City of Miami Beach, Miami, FL Community Development Block Grant Program Office of Audit, Region 4 Audit Report Number: 2016-AT-1007 Atlanta, GA June 22, 2016 To: Ann D. Chavis, Director of Community Planning and Development, Miami Field Office, 4DD //signed// From: Nikita N. Irons, Regional Inspector General for Audit, Atlanta Region, 4AGA Subject: The City of Miami Beach Did Not Always Properly Administer Its CDBG Program Attached is the U.S. Department of Housing and Urban Development (HUD), Office of Inspector General’s (OIG) final results of our review of the City of Miami Beach’s administration of the Community Development Block Grant program. HUD Handbook 2000.06, REV-4, sets specific timeframes for management decisions on recommended corrective actions. For each recommendation without a management decision, please respond and provide status reports in accordance with the HUD Handbook. Please furnish us copies of any correspondence or directives issued because of the audit. The Inspector General Act, Title 5 United States Code, section 8M, requires that OIG post its publicly available reports on the OIG Web site. Accordingly, this report will be posted at http://www.hudoig.gov. If you have any questions or comments about this report, please do not hesitate to call me at 404- 331-3369. Audit Report Number: 2016-AT-1007 Date: June 22, 2016 The City of Miami Beach Did Not Always Properly Administer Its CDBG Program Highlights What We Audited and Why We audited the City of Miami Beach’s Community Development Block Grant (CDBG) program in accordance with our annual audit plan because it had projects overseen by the same administration questioned in our audit of the City’s HOME Investment Partnerships Program 1. In addition, the U.S. Department of Housing and Urban Development’s Miami Office of Community Planning and Development ranked the City as high risk in its 2015 risk assessment. Our objective was to determine whether the City ensured that the drawdowns of CDBG funds were supported and allowable. What We Found The City did not always comply with CDBG requirements. Specifically, it did not ensure that drawdowns were properly supported and allowable for seven activities. This condition occurred because the City lacked due diligence when administering its CDBG activities. As a result, it charged $336,150 in questioned costs to the CDBG program. What We Recommend We recommend that the City (1) provide supporting documentation or reimburse its program for $227,587 in unsupported expenditures from non-Federal funds and (2) reimburse its line of credit for $108,563 used for ineligible costs from non-Federal funds. 1 HUD OIG issued audit report 2016-AT-1006 on June 17, 2016, for the City of Miami Beach’s administration of the HOME Investment Partnerships Program. Table of Contents Background and Objective......................................................................................3 Results of Audit ........................................................................................................5 Finding: The City Did Not Ensure That It Charged Supported and Eligible Expenditures to the CDBG Program .............................................................................. 5 Scope and Methodology ...........................................................................................9 Internal Controls ....................................................................................................11 Appendixes ..............................................................................................................12 A. Schedule of Questioned Costs ................................................................................. 12 B. Auditee Comments and OIG’s Evaluation ............................................................. 13 2 Background and Objective Authorized under Title I of the Housing and Community Development Act of 1974, Public Law 93-383, as amended, the Community Development Block Grant (CDBG) program is a flexible program that provides communities with resources to address a wide range of unique community development needs. The U.S. Department of Housing and Urban Development (HUD) awards annual grants to entitlement community recipients to develop viable communities by providing decent housing and a suitable living environment and by expanding economic opportunities principally for low- and moderate-income persons. An activity that receives CDBG funds must meet one of three national objectives: • Benefit low- and moderate-income families, • Aid in the prevention or elimination of slums or blight, or • Meet community development needs having a particular urgency. The City of Miami Beach was incorporated as a municipal corporation on March 26, 1915, and was created by the Florida Legislature, Chapter 7672, Laws of Florida (1917). The City is governed by an elected mayor and six commissioners and operates under a commission-manager form of government. The City’s Office of Housing and Community Services, formerly known as the Office of Real Estate, Housing, and Community Development, 2 is responsible for administering State and Federal programs, such as the HOME Investment Partnerships Program, CDBG, the State Housing Initiatives Program, and other special initiative programs targeted at income-eligible recipients and frequently relating to housing opportunities. Its mission is to develop and maintain a viable urban community by leveraging Federal funds with other funds to carry out housing and community development programs. The City is an entitlement grantee that receives annual allocations of CDBG funds. In fiscal years 2010 through 2015, HUD allocated more than $7 million in CDBG funds to the City. Over the past 3 years, the City has been addressing shortcomings identified in its 2013 internal review of its projects and operations. This review began after the City dismissed its former office director in May 2013. The City’s internal review found fiscal and operational discrepancies, particularly in its dealings with its former subrecipient, the Miami Beach Community Development Corporation. These issues included instances of noncompliance with Federal requirements, especially insufficient support for expenditures and inadequate monitoring of HUD-funded projects. During this review, some City and Corporation staff members were dismissed or resigned. The City had replaced its director and most of its staff and suspended the 2 In 2013, shortly after the former department director was dismissed, the office was reorganized and named the Office of Housing and Community Services. 3 Corporation’s HOME community housing development organization status. City staff indicated that the City had stopped all advance payments to this subrecipient and recaptured any remaining funds awarded. Further, the City said that it had improved its operations, which included revising its process directives, forms, and policies and procedures. Additionally, in an effort to safeguard the City’s interest and stability of the tenants, the City had acquired four HUD-funded properties from the Corporation. This audit was a spinoff of our review of the City’s HOME audit, which found questionable costs associated with properties administered by the Corporation. Since the Corporation also received CDBG funding for some of the activities reviewed under the HOME audit, we reviewed these same activities. The objective of this audit was to determine whether the City administered its CDBG program in accordance with applicable Federal requirements. Specifically, we wanted to determine whether the City ensured that drawdowns of CDBG funds used for four properties also funded with HOME funds were in accordance with applicable Federal requirements and were allowable and supported. 4 Results of Audit Finding: The City Did Not Ensure That It Charged Supported and Eligible Expenditures to the CDBG Program The City did not ensure that it charged supported and eligible expenditures to the CDBG program. This condition occurred because the City lacked due care when administering its CDBG activities. As a result, it charged $336,150 in questionable costs to the CDBG program. Questionable Costs The City did not ensure that expenditures for seven activities were adequately supported and eligible. Regulations at 24 CFR (Code of Federal Regulations) 85.20 require that accounting records be supported by source documentation, such as canceled checks, paid bills, payrolls, time and attendance records, contracts, etc. The City charged questionable project costs of $336,150 for seven activities reviewed. See the table below. Costs with Total Voucher IDIS* Unallowable Activity name inadequate questioned number activity # costs documentation costs The Corporation’s Allen House 5120349 766 $100,698 $100,698 Apartments Rehabilitation The Corporation’s Rehabilitation of the 5554632 892 $ 8,500 $ 8,500 London House Apartments The Corporation’s 5460676 Rehabilitation of the $19,248 $ 19,248 871 Barclay Apartments The Corporation’s 5560044 Rehabilitation of the $ 5,505 $ 5,505 Barclay Apartments City of Miami Beach 5780517 932 Barclay Apartments $75,310 $ 75,310 Acquisition The Corporation’s 5517524 $ 24,393 $ 24,393 Multifamily Housing 885 The Corporation’s 5509695 $ 18,832 $ 18,832 Multifamily Housing 5382277 The Corporation’s $ 23,503 $ 23,503 5 857 Multifamily Housing The Corporation’s 5459775 $ 20,653 $ 20,653 Multifamily Housing The Corporation’s 5334722 $ 20,865 $ 20,865 Multifamily Housing 815 The Corporation’s 5262221 $ 18,643 $ 18,643 Multifamily Housing Total $227,587 $108,563 $336,150 * IDIS = Integrated Disbursement and Information System is a HUD system that allows grantees to request grant funding from HUD and reports on what is accomplished with these funds. Activity 766 – Voucher 5120349 for the Corporation’s Allen House Apartments Rehabilitation The City provided $159,684 in CDBG funds to the Corporation to renovate the façade of the Allen House Apartments. For this activity, the City did not provide sufficient documents to support expenditures of $100,698. It provided a payment request letter and forms. However, it did not provide the invoices and canceled checks from the Corporation to the vendors to validate the expenditures as required by 24 CFR 85.20. As a result, $100,698 was unsupported. Activity 892 – Voucher 5554632 for the Corporation’s Rehabilitation of the London House Apartments The City provided CDBG funds to the Corporation to rehabilitate the London House Apartments. For this activity, the City paid for underwriting fees that were not included in the subrecipient written agreement. Regulations at 24 CFR 570.503 require that grantees have written agreements in effect with each subrecipient before giving out any CDBG funds. The regulations require that the written agreements describe the work to be performed, a schedule for completion of the work, and a budget. The budget in the agreement specified that the CDBG funds would pay for construction, architectural, and engineering fees but did not include underwriting fees. Therefore, $8,500 in underwriting fees was unallowable. Activities 871 and 932 – Acquisition and Rehabilitation of the Barclay Apartments The City used $100,063 in CDBG funds for the acquisition and rehabilitation of the Barclay Apartments (vouchers 5460676, 5560044, and 5780517). Our review of $94,558 for activities 871 and 932 showed costs totaling $19,248 that did not have adequate documentation to support the expenditures. In addition, the City stated that for these activities, it did not plan to meet the national objective of benefitting low- and moderate-income households at 24 CFR 570.208(a)(3) and would, therefore, need to repay HUD all CDBG funds spent for these activities. This condition occurred because the City stated that it did not have the financial capacity to complete the rehabilitation and maintain it as affordable housing. In January 2015, the City obtained title to the Barclay Apartments from its former subrecipient because it was at risk of loss as a result of the subrecipient’s organizational problems. Therefore, the City planned to release a request for proposals for a private developer with the experience and resources to rehabilitate and operate the building. The building would be developed as workforce housing for residents earning 120 6 to 140 percent of area median income, which is over CDBG’s income limit, and employed in the public safety, education, and municipal sectors. Given its current status, these activities should be immediately canceled because the City (1) stated that it did not have the financial capacity to complete the project and (2) did not plan to meet the CDBG low- and moderate-income national objective. HUD had no assurance that the Barclay Apartments project would fully meet the program objectives and provide the intended benefits. As a result, all CDBG funds drawn down for this project ($100,063 for activities 871 and 932) should be returned to its line of credit and made available for other eligible CDBG activities. The Corporation’s Multifamily Housing Activities (815, 857, and 885) The City awarded the Corporation funds to cover the delivery costs for the rehabilitation administration of six rental buildings. It did not have adequate documentation to support $126,889 in delivery costs for activities 815, 857, and 885. The City provided expense reports for the administration and operations of the Corporation. However, it did not provide invoices, timesheets, or canceled checks in accordance with 24 CFR 85.20 to support these reports. In addition, the City was not able to relate these costs to the rehabilitation activities being carried out. Activity delivery costs are allowable if the costs are incurred for implementing and carrying out eligible CDBG activities authorized under 24 CFR 570.201-570.204. Therefore, the $126,889 drawn down was not supported. According to HUD’s Integrated Disbursement and Information System and the subrecipient agreements, the costs for these activities included delivery costs for the Barclay Apartments. As indicated in the section above, the Barclay Apartments project would not meet the national objective; therefore, the delivery costs would be unallowable. Regulations at 24 CFR 570.200(a)(2) indicates that activity delivery cost is allocable to an activity if it also meets a national objective. The City should identify the portion of the $126,889 that is for the Barclay Apartments project and consider that amount unallowable. Reasons for Deficiencies The conditions described above occurred because the City lacked due diligence when administering its CDBG activities. The City did not know the reason for the deficiencies because they generally occurred during the previous administration. Since discovering operational and financial deficiencies in 2013, caused by the prior administration and former subrecipient, the City had taken steps to improve its operations, such as • Dismissing its former department director and reorganizing the department; • Revising its controls and processes, such as requiring specific documents to support its reimbursements and improving its record retention policies; and • Hiring more staff members to oversee the program. Since the review was limited to the projects that were related to the former subrecipient, we encourage HUD to confirm that the City has implemented its revised policies and procedures throughout its CDBG program. 7 Conclusion The City did not ensure that it charged supported and eligible expenditures to the CDBG program. This condition occurred because the City lacked due diligence when administering its CDBG activities. As a result, it charged $336,150 in questioned costs to the CDBG program. Recommendations We recommend that the Director of the Miami Office of Community Planning and Development require the City to 1A. Provide supporting documentation or reimburse its program for $227,587 in unsupported expenditures from non-Federal funds. 1B. Reimburse its line of credit for $108,563 in ineligible costs from non-Federal funds. We recommend that the Director of HUD’s Miami Office of Community Planning and Development 1C. Confirm that the City has implemented its revised written policies and procedures throughout its CDBG program. 8 Scope and Methodology We performed our review from January through April 2016 at the City’s Office of Housing and Community Services located at 555 17th Street, Miami Beach, FL, and other sites as necessary. Our review covered the period January 1, 2010, through November 30, 2015, and was expanded as needed to achieve our objective. To accomplish our objective, we • Reviewed applicable laws and regulations; • Reviewed applicable City policies and procedures; • Reviewed monitoring, independent public accountant, and IDIS reports; • Reviewed the City’s financial records, program activity files, and other supporting documentation; and • Interviewed HUD and City staff. Our review of the City’s HOME program found that the City charged questionable costs. Most of these issues involved the Miami Beach Community Development Corporation. Since the Corporation also received CDBG funding for some of the activities reviewed under the HOME audit, we reviewed these same activities. These activities involved the rehabilitation or acquisition of the Allen House Apartments, Barclay Apartments, London House Apartments, and Neptune Apartments. According to IDIS, the City drew down approximately $1 million in CDBG funds related to the four properties reviewed during our scope period of January 1, 2010, through November 30, 2015. Based on high dollar amount and most current drawdowns, we selected six transactions with expenditures of $817,768, or 81.18 percent of CDBG funds drawn for the four properties. Current staff had concerns with three activities related to delivery costs involving the Corporation. Specifically, the City was concerned with the purpose and outcome of these activities. As a result, we expanded our review and selected six additional transactions with expenditures of $126,889. Overall, we reviewed 12 transactions with expenditures of $944,657. We did not perform a 100 percent selection. The results of this audit apply only to the items reviewed and cannot be projected to the universe of activities. 9 Computer-processed data generated by the City were not used to materially support our audit findings, conclusions, and recommendations. Thus, we did not assess the reliability of these computer-processed data. We conducted the audit in accordance with generally accepted government auditing standards. Those standards require that we plan and perform the audit to obtain sufficient, appropriate evidence to provide a reasonable basis for our findings and conclusions based on our audit objective(s). We believe that the evidence obtained provides a reasonable basis for our findings and conclusions based on our audit objective. 10 Internal Controls Internal control is a process adopted by those charged with governance and management, designed to provide reasonable assurance about the achievement of the organization’s mission, goals, and objectives with regard to • Effectiveness and efficiency of operations, • Reliability of financial reporting, and • Compliance with applicable laws and regulations. Internal controls comprise the plans, policies, methods, and procedures used to meet the organization’s mission, goals, and objectives. Internal controls include the processes and procedures for planning, organizing, directing, and controlling program operations as well as the systems for measuring, reporting, and monitoring program performance. Relevant Internal Controls We determined that the following internal controls were relevant to our audit objective: • Controls over program operations to reasonably ensure that the program meets its objective(s), • Controls over relevance and reliability of operational and financial information, and • Controls over compliance with laws and regulations. We assessed the relevant controls identified above. A deficiency in internal control exists when the design or operation of a control does not allow management or employees, in the normal course of performing their assigned functions, the reasonable opportunity to prevent, detect, or correct (1) impairments to effectiveness or efficiency of operations, (2) misstatements in financial or performance information, or (3) violations of laws and regulations on a timely basis. Significant Deficiency Based on our review, we believe that the following item is a significant deficiency: • The City did not ensure that it charged supported and eligible expenditures to the CDBG program (finding). 11 Appendixes Appendix A Schedule of Questioned Costs Recommendation Ineligible 1/ Unsupported 2/ number 1A $227,587 1B $108,563 Totals $108,563 $227,587 1/ Ineligible costs are costs charged to a HUD-financed or HUD-insured program or activity that the auditor believes are not allowable by law; contract; or Federal, State, or local policies or regulations. 2/ Unsupported costs are those costs charged to a HUD-financed or HUD-insured program or activity when we cannot determine eligibility at the time of the audit. Unsupported costs require a decision by HUD program officials. This decision, in addition to obtaining supporting documentation, might involve a legal interpretation or clarification of departmental policies and procedures. 12 Appendix B Auditee Comments and OIG’s Evaluation Ref to OIG Auditee Comments Evaluation Comment 1 Comment 2 Comment 3 13 Comment 4 Comment 5 Comment 5 14 OIG Evaluation of Auditee Comments Comment 1 The City agreed that it did not have sufficient documentation to support expenditures of $100,698 for activity 766. The City is working with its subrecipient to acquire documentation to possibly confirm the completion of work in support of the expenditures. We acknowledge the City’s effort to obtain documentation to confirm the completion of work. However, the City also needs documentation to support the expenditures in order to ensure that the program was not overcharged and costs were allowable and reasonable in accordance with 24 CFR 85.20. The City should provide HUD with any additional documentation or provide proof of repayment during the audit resolution. Comment 2 The City concurred with OIG that expenditures of $8,500 were not part of the scope of work for activity 892; therefore, these costs were unallowable. In addition, the City stated that it was not able to provide supplemental documentation that justified the underwriting fees charged to the project. We acknowledge the City’s agreement with our finding. Therefore, the City must provide HUD with proof that it reimbursed its line-of-credit from non-Federal funds for the unallowable costs during the audit resolution. Comment 3 The City agreed that expenditures totaling $100,063 are unallowable because the project will not meet the national objective of benefitting low-to moderate-income individuals. The City plans to develop the Barclay Plaza as Workforce Housing that would serve persons earning between 120 to 140 percent of the area median income, which is over CDBG’s income limit. We acknowledge the City’s agreement with our finding. As a result of this project not meeting the required national objective, the City must provide proof to HUD that it reimbursed its program from non-Federal funds, all funds expended for this project, including the $100,063 for activities 871 and 932. Comment 4 The City agreed that it was not able to provide adequate documentation to support delivery costs of $126,889 for activities 815, 857, and 885. In addition, the City stated that only activity 885 had expenditures related to the Barclay Apartments project. However, it was difficult to identify the portion of the $126,889 related to this project since the reimbursement packages did not assign costs per building. We acknowledge the City’s agreement with our finding. Thus, the City must provide HUD with proof that it reimbursed its program $126,889 for unsupported costs from non-Federal funds during the audit resolution. 15 Comment 5 The City agreed with the questioned costs and requested that reimbursement to HUD for unsupported costs of $227,587 and ineligible costs of $108,563 come from the City’s future CDBG program allocations over a span of three fiscal years. We recognize the City’s willingness to repay $227,857 in unsupported costs and $108,563 in ineligible costs through a future grant reduction; however, HUD will work with the City to determine whether this option is viable. 16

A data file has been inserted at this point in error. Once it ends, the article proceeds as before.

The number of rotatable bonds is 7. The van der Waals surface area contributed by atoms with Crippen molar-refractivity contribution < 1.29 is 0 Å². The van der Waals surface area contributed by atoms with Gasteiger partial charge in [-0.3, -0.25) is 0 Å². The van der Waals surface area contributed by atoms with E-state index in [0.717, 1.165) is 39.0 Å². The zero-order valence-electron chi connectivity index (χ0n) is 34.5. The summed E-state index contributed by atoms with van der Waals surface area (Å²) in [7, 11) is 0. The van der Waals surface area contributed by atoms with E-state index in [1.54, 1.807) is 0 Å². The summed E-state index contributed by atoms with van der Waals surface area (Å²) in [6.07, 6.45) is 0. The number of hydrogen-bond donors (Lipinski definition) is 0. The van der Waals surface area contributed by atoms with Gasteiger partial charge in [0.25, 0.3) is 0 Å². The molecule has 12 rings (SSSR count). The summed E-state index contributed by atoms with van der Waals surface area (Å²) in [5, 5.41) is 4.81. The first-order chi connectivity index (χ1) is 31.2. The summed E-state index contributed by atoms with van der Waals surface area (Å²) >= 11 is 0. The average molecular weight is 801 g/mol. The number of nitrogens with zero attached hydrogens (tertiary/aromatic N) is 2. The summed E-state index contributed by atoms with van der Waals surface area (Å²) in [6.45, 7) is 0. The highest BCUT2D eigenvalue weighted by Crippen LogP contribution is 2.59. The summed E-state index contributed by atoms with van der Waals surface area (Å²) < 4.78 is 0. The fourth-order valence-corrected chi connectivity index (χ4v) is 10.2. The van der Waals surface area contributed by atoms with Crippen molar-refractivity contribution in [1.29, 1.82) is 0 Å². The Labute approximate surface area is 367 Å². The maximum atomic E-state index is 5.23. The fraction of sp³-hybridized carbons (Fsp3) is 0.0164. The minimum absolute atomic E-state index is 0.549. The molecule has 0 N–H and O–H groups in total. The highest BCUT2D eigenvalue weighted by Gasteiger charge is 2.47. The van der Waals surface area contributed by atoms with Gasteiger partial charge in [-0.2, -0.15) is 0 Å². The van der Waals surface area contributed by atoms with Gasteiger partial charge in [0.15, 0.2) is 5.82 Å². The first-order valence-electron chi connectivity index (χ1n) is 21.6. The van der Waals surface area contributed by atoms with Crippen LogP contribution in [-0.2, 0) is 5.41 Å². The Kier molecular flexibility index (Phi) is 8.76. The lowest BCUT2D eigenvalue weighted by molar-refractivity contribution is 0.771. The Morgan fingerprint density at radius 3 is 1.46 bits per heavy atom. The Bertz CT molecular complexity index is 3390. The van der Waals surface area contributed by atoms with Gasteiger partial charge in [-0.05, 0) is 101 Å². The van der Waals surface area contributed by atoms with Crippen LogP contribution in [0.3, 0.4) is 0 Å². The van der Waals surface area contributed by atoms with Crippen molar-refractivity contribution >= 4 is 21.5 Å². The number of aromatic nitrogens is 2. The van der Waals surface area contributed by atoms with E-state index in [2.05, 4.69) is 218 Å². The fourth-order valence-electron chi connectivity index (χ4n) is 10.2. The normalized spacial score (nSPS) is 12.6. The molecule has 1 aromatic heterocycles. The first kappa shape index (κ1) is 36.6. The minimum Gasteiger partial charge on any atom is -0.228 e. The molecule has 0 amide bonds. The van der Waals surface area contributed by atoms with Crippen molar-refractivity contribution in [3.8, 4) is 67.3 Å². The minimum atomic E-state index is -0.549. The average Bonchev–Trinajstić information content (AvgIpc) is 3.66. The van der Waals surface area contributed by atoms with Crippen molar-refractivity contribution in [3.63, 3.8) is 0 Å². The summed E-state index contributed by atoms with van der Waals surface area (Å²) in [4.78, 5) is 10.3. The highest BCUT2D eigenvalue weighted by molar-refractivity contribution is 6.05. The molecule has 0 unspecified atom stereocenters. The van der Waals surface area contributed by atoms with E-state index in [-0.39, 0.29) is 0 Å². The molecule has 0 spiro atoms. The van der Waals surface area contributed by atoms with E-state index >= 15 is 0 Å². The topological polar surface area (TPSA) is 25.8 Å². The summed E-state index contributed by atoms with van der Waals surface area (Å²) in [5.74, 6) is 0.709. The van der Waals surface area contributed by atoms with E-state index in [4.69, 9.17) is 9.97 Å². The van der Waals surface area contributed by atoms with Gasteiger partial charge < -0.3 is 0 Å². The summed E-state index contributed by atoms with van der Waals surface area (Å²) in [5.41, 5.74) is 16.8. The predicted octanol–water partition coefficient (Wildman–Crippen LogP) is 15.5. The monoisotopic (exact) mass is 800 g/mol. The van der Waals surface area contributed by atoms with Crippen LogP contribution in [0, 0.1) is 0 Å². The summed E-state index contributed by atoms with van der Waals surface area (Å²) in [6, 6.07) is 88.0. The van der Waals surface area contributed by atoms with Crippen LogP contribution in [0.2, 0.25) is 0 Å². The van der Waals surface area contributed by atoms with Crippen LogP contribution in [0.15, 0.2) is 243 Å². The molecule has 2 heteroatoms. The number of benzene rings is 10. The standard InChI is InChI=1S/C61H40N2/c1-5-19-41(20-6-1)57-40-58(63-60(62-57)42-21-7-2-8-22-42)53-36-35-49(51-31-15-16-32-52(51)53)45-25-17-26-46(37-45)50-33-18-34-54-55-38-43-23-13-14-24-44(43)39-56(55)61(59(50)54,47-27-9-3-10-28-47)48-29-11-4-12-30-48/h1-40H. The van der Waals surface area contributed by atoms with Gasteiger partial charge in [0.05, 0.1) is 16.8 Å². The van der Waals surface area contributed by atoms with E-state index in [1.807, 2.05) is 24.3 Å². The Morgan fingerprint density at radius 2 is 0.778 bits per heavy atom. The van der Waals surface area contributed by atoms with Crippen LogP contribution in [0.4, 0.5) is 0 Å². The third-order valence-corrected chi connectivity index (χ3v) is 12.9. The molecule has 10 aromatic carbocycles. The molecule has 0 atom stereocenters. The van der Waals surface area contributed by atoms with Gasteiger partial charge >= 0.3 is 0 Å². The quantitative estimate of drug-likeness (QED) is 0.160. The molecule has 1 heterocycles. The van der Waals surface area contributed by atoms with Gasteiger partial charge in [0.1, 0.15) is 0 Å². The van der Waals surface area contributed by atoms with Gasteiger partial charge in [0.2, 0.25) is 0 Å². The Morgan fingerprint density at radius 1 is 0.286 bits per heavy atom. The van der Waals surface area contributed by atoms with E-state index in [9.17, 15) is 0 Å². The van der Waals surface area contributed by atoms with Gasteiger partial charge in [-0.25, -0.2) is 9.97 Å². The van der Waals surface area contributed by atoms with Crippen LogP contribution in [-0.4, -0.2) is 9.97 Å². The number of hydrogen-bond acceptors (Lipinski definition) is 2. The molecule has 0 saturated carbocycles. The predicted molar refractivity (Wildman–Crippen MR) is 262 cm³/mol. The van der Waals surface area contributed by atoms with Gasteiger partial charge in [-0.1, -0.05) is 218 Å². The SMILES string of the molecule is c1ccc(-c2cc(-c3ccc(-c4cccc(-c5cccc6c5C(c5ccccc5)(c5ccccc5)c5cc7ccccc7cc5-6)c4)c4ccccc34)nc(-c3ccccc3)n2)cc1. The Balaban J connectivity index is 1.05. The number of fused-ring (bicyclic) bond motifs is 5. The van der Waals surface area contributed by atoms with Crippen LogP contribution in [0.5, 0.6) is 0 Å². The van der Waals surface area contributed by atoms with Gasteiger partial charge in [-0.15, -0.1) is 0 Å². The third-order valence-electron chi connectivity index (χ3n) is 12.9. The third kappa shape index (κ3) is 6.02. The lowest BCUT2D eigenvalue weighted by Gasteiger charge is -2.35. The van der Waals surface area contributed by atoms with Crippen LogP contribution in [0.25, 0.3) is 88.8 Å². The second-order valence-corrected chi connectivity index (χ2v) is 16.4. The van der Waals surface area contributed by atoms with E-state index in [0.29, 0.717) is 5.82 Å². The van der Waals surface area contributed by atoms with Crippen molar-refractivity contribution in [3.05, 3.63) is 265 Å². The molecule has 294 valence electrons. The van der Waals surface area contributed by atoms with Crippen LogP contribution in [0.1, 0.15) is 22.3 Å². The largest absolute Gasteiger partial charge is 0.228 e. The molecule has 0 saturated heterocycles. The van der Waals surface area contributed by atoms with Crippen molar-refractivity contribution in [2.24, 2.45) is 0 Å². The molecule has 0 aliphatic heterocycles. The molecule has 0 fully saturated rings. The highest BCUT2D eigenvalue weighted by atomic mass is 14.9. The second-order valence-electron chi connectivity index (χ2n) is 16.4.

The City of Miami Beach Did Not Always Properly Administer Its CDBG Program
Published by the Department of Housing and Urban Development, Office of Inspector General on 2016-06-22.
Below is a raw (and likely hideous) rendition of the original report. (PDF)